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    I think Drone Strikes are Maneuver Warfare, and like Colonel Wyly says "War has no truck with rules" it is just a fight for survival.

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    Default Hello O'Razor and Da Big Furry One

    I can't answer the question asked (as the title of this thread) because I don't have the foggiest idea what rationales drive the Obama administration to do what they do.

    I can say firstly the drone strikes (and implicitly all direct action taken against HVTs) are based on the Laws of War. See this post, A timely response from the Obama Administration, in the Drone Paradox thread. Just a snip from LA Koh's statement:

    [I]t is the considered view of this administration…that targeting practices, including lethal operations conducted with the use of unmanned aerial vehicles (UAVs), comply with all applicable law, including the laws of war….As recent events have shown, Al Qaeda has not abandoned its intent to attack the United States, and indeed continues to attack us. Thus, in this ongoing armed conflict, the United States has the authority under international law, and the responsibility to its citizens, to use force, including lethal force, to defend itself, including by targeting persons such as high-level al Qaeda leaders who are planning attacks….[T]his administration has carefully reviewed the rules governing targeting operations to ensure that these operations are conducted consistently with law of war principles, including:

    - First, the principle of distinction, which requires that attacks be limited to military objectives and that civilians or civilian objects shall not be the object of the attack; and

    - Second, the principle of proportionality, which prohibits attacks that may be expected to cause incidental loss of civilian life, injury to civilians, damage to civilian objects, or a combination thereof, that would be excessive in relation to the concrete and direct military advantage anticipated.

    In U.S. operations against al Qaeda and its associated forces – including lethal operations conducted with the use of unmanned aerial vehicles – great care is taken to adhere to these principles in both planning and execution, to ensure that only legitimate objectives are targeted and that collateral damage is kept to a minimum.…
    Both legal and practical aspects are covered more fully in this thread, HVTs/Political Assassination, and its many links.

    I can say secondly that our detention policy is also firmly based on the Laws of War - e.g., take a look at these posts in the War Crimes thread (all on page 12):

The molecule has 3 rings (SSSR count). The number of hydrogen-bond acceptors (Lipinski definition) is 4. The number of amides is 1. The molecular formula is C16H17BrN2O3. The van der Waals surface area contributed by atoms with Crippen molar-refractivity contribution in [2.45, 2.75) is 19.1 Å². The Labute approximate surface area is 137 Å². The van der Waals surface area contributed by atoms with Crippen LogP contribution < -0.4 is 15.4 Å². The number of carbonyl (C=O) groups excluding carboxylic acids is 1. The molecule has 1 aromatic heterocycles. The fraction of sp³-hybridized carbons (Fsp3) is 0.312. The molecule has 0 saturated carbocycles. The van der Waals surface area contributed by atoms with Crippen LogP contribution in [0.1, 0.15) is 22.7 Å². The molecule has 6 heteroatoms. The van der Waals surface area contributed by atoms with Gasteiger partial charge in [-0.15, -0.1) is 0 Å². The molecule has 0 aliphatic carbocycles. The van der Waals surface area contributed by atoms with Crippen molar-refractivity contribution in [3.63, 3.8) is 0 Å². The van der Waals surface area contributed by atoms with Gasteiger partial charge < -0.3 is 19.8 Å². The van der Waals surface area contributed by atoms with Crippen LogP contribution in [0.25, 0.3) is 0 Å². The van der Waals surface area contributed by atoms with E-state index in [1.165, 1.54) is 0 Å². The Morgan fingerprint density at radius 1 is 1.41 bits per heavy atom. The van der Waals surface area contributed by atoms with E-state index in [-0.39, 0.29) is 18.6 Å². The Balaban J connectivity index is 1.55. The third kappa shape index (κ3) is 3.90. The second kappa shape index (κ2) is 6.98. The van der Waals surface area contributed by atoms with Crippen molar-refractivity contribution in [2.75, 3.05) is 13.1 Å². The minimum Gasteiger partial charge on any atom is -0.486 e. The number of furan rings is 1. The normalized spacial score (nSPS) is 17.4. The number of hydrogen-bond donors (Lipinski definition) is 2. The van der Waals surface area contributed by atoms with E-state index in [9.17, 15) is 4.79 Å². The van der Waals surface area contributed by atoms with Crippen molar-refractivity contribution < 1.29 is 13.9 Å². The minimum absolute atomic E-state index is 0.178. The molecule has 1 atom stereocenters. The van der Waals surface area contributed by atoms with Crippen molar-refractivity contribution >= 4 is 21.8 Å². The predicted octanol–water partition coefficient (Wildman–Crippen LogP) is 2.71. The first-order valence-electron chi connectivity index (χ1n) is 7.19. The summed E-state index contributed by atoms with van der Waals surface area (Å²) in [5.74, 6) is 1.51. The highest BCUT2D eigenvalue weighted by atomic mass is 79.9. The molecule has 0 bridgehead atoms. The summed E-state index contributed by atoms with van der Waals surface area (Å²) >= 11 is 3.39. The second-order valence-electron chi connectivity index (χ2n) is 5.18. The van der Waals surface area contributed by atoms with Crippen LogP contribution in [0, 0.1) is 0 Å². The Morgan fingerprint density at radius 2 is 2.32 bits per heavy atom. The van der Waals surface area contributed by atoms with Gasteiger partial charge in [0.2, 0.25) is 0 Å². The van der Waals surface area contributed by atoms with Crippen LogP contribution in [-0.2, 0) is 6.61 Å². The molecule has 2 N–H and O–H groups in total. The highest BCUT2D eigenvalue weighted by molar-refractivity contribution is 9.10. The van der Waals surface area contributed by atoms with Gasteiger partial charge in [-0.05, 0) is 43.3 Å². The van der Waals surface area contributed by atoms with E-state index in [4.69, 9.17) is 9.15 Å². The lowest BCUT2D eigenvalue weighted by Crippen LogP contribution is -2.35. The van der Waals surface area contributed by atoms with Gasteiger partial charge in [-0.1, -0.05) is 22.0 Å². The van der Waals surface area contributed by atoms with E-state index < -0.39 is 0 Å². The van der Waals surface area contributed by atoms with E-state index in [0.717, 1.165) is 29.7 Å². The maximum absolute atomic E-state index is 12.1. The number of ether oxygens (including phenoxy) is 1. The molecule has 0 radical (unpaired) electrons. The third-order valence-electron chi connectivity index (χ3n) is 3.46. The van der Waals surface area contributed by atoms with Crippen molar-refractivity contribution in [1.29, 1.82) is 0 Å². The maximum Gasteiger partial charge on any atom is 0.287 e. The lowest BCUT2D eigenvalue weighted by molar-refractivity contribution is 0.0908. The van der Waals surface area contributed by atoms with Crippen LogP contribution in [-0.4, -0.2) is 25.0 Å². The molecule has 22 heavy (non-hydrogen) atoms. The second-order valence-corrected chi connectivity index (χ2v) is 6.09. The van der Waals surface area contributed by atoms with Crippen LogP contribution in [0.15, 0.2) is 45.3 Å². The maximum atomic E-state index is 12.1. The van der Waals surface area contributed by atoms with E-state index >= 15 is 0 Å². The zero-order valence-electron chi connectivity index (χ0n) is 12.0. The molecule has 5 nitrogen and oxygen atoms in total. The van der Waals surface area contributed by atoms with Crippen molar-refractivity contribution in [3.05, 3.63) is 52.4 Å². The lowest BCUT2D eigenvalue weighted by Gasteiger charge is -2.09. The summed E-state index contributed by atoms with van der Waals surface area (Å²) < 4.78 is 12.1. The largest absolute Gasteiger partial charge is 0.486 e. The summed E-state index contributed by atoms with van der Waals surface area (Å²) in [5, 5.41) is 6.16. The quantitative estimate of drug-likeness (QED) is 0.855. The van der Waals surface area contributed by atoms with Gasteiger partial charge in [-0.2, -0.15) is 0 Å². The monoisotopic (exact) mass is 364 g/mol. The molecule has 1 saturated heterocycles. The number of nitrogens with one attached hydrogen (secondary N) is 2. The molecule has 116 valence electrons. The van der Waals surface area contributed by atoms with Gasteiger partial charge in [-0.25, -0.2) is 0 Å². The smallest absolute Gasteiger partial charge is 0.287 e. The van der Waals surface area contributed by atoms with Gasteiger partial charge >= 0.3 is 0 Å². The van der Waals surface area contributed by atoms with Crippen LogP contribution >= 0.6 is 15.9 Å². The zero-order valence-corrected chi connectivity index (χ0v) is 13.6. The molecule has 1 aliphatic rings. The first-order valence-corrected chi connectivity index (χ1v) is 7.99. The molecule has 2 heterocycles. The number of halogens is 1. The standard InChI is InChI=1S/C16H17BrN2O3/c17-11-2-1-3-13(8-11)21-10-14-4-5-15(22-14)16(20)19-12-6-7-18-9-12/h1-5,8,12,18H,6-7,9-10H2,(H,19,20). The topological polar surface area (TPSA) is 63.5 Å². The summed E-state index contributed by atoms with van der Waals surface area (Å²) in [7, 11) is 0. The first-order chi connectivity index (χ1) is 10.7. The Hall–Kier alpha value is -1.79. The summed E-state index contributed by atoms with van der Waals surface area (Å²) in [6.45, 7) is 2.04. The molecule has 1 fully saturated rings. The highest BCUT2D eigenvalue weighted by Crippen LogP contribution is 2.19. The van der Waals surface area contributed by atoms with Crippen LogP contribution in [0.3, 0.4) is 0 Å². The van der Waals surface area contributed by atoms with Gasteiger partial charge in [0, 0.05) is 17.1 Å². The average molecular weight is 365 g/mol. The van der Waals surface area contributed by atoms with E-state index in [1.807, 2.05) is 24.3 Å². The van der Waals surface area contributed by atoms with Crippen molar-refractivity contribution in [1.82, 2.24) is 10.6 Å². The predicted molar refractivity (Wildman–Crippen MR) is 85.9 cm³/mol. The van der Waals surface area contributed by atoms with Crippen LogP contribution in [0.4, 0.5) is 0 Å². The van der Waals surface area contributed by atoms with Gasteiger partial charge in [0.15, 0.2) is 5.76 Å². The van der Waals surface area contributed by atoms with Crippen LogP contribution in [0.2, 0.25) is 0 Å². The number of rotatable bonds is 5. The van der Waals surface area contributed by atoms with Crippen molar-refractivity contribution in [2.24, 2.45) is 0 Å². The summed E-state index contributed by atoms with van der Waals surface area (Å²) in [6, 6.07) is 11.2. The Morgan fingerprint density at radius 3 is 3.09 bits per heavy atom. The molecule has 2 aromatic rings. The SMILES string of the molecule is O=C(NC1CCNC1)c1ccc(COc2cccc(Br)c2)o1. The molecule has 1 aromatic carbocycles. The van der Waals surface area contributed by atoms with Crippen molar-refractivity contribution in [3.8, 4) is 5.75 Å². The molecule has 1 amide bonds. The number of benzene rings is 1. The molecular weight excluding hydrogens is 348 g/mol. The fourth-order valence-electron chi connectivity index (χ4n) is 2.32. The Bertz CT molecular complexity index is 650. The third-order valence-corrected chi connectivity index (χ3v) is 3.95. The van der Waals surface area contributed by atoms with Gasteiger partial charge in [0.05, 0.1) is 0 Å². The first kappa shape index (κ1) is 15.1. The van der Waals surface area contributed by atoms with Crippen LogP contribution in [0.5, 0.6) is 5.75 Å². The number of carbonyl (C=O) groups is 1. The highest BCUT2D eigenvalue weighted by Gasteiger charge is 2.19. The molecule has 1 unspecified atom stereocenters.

222 - Obama DoJ "refines" the standard for detention !!

    223 - Statements about the new standard ...

    225 - DoJ Memorandum re: detention

    226 - continuation of DoJ memo ...

    227 - Well, George, if you are asking my opinion on this ...

    The key statement in this package is from #226:

    Moreover, the Commentary to Additional Protocol II draws a clear distinction between individuals who belong to armed forces or armed groups (who may be attacked and, a fortiori, captured at any time) and civilians (who are immune from direct attack except when directly participating in hostilities). That Commentary provides that “[t]hose who belong to armed forces or armed groups may be attacked at any time.” See ICRC, Commentary on the Additional Protocols of 8 June 1977 to the Geneva Conventions of 12 Aug. 1949 and Relating to the Protection of Victims of Non-International Armed Conflicts (Additional Protocol II), ¶ 4789.
    (emphasis added). Thus, both direct actions and detentions have the AUMF as their base and are clearly based on the Laws of War.

    The Rule of Law (domestic laws, whether in the US or in foreign countries) has nothing to do with either direct actions or detentions.

    How did the Rule of Law get into this discussion ? Because folks in the Bush II and Obama administration wanted, or felt it necessary, to go beyond detention and prosecute crimininally. The criminal prosecution approach (going back to the Clinton administration) could go either of two routes: military commissions (Bush II prime choice) or Federal courts (Obama prime choice). In either, the procedures (due process) are spelled out.

    Regards

    Mike